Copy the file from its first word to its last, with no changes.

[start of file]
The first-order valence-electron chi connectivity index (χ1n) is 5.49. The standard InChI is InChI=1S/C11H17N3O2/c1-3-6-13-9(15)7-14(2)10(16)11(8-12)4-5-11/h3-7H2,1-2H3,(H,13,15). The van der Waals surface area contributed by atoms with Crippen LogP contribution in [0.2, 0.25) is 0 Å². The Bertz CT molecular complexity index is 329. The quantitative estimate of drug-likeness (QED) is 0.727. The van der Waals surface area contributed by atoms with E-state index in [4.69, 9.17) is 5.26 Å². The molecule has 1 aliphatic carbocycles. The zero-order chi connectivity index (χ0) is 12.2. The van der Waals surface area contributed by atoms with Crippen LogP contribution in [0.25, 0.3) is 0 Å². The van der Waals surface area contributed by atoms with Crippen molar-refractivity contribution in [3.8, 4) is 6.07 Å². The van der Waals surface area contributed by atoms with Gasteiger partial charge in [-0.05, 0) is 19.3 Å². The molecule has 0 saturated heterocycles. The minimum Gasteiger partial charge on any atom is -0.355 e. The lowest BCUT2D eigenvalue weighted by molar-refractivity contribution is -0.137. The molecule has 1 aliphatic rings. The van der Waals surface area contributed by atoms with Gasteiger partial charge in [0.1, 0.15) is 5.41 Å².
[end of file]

The first-order valence-electron chi connectivity index (χ1n) is 5.49. The standard InChI is InChI=1S/C11H17N3O2/c1-3-6-13-9(15)7-14(2)10(16)11(8-12)4-5-11/h3-7H2,1-2H3,(H,13,15). The van der Waals surface area contributed by atoms with Crippen LogP contribution in [0.2, 0.25) is 0 Å². The Bertz CT molecular complexity index is 329. The quantitative estimate of drug-likeness (QED) is 0.727. The van der Waals surface area contributed by atoms with E-state index in [4.69, 9.17) is 5.26 Å². The molecule has 1 aliphatic carbocycles. The zero-order chi connectivity index (χ0) is 12.2. The van der Waals surface area contributed by atoms with Crippen LogP contribution in [0.25, 0.3) is 0 Å². The van der Waals surface area contributed by atoms with Crippen molar-refractivity contribution in [3.8, 4) is 6.07 Å². The van der Waals surface area contributed by atoms with Gasteiger partial charge in [-0.05, 0) is 19.3 Å². The molecule has 0 saturated heterocycles. The minimum Gasteiger partial charge on any atom is -0.355 e. The lowest BCUT2D eigenvalue weighted by molar-refractivity contribution is -0.137. The molecule has 1 aliphatic rings. The van der Waals surface area contributed by atoms with Gasteiger partial charge in [0.1, 0.15) is 5.41 Å².